Listening to Britten – Wild with passion


(c) Ben Hogwood

Wild with passion – song for high voice and piano (4 April 1942, Britten aged 28)

Dedication not known
Text Thomas Lovell Beddoes
Language English
Duration 2′

Background and Critical Reception

The Britten Thematic Catalogue entry has this song down as written in 1941, but Philip Reed’s booklet notes for the Ian Bostridge Britten album The Red Cockatoo and other Songs confirms it to have been written on the MS Axel Johnson, the Swedish freighter that brought Britten and Pears home.

The journey was a tortuous one, but it certainly brought Britten out of the compositional block he had been suffering, for he wrote this and one other song, the Hymn to St Cecilia and A Ceremony of Carols, all while the ship snaked its way up to Halifax and finally crossed the Atlantic.

Wild with passion received its first performance from Lucy Shelton and Ian Brown as part of the 1992 Aldeburgh Festival.

Thoughts

As its title implies, this is an intense and passionate song, and it has a tempestuous beginning that sets the tone for the next three minutes, by which time it sets the listener down in something of a heap. It does so with one of those magical Britten key changes, though, the weight shifting in the piano part from one firm tonality to another seemingly distant but inevitable one.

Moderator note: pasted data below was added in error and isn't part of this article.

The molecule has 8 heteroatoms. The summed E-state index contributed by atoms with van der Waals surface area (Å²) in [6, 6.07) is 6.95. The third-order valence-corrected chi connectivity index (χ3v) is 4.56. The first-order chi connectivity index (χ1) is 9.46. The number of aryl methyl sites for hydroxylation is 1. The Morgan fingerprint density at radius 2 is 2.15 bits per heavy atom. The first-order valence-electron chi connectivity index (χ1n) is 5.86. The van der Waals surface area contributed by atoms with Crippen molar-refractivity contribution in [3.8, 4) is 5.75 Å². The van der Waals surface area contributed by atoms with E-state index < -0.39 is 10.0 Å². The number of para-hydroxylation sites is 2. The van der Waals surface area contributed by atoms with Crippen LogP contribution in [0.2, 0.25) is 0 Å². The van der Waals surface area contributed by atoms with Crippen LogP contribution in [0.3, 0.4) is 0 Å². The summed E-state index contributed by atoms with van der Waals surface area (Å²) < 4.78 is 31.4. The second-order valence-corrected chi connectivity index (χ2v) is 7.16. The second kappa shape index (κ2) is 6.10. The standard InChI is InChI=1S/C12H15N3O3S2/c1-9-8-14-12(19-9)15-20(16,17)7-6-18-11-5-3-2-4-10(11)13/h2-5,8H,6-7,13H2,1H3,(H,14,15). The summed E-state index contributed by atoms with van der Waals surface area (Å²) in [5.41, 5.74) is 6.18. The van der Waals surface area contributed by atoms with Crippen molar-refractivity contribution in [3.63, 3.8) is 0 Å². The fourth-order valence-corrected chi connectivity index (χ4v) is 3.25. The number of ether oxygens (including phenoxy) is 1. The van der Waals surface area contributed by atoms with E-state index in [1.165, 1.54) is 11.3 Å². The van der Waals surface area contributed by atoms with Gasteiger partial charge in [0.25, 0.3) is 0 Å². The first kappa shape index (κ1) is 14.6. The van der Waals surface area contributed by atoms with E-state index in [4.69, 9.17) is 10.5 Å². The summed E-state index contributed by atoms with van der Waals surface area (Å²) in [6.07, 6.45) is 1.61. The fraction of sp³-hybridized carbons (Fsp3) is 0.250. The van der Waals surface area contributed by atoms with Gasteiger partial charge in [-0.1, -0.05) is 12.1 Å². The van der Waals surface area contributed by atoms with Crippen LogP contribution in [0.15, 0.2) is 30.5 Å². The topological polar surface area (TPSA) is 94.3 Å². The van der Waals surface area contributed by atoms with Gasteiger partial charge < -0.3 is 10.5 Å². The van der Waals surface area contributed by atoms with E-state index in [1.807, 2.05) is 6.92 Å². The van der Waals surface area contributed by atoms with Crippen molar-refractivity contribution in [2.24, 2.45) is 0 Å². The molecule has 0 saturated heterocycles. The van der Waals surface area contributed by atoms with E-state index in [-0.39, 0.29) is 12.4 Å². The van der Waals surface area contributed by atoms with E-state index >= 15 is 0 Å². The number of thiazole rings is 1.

In the central section Britten explores more of a watery picture, ‘where the seagirls lie’, another example of his ability to paint a marine picture. By this time he had rediscovered, and was working on, the poetry of George Crabbe – Peter Grimes not far around the corner.

Recordings used

Ian Bostridge (tenor), Graham Johnson (piano) (Hyperion)
Benjamin Hulett (tenor), Malcolm Martineau (piano) (Onyx)

Bostridge is the one to hear, not just for his passionate delivery but also for Graham Johnson’s impeccable managing of the final chords, pulling the key change out of the hat at the very end.

Spotify

Benjamin Hulett and Malcolm Martineau can be heard here, part of Martineau’s second volume in a valuable survey of Britten songs.

Also written in 1942: Stravinsky – Four Norwegian Moods

Next up: Hymn to St Cecilia

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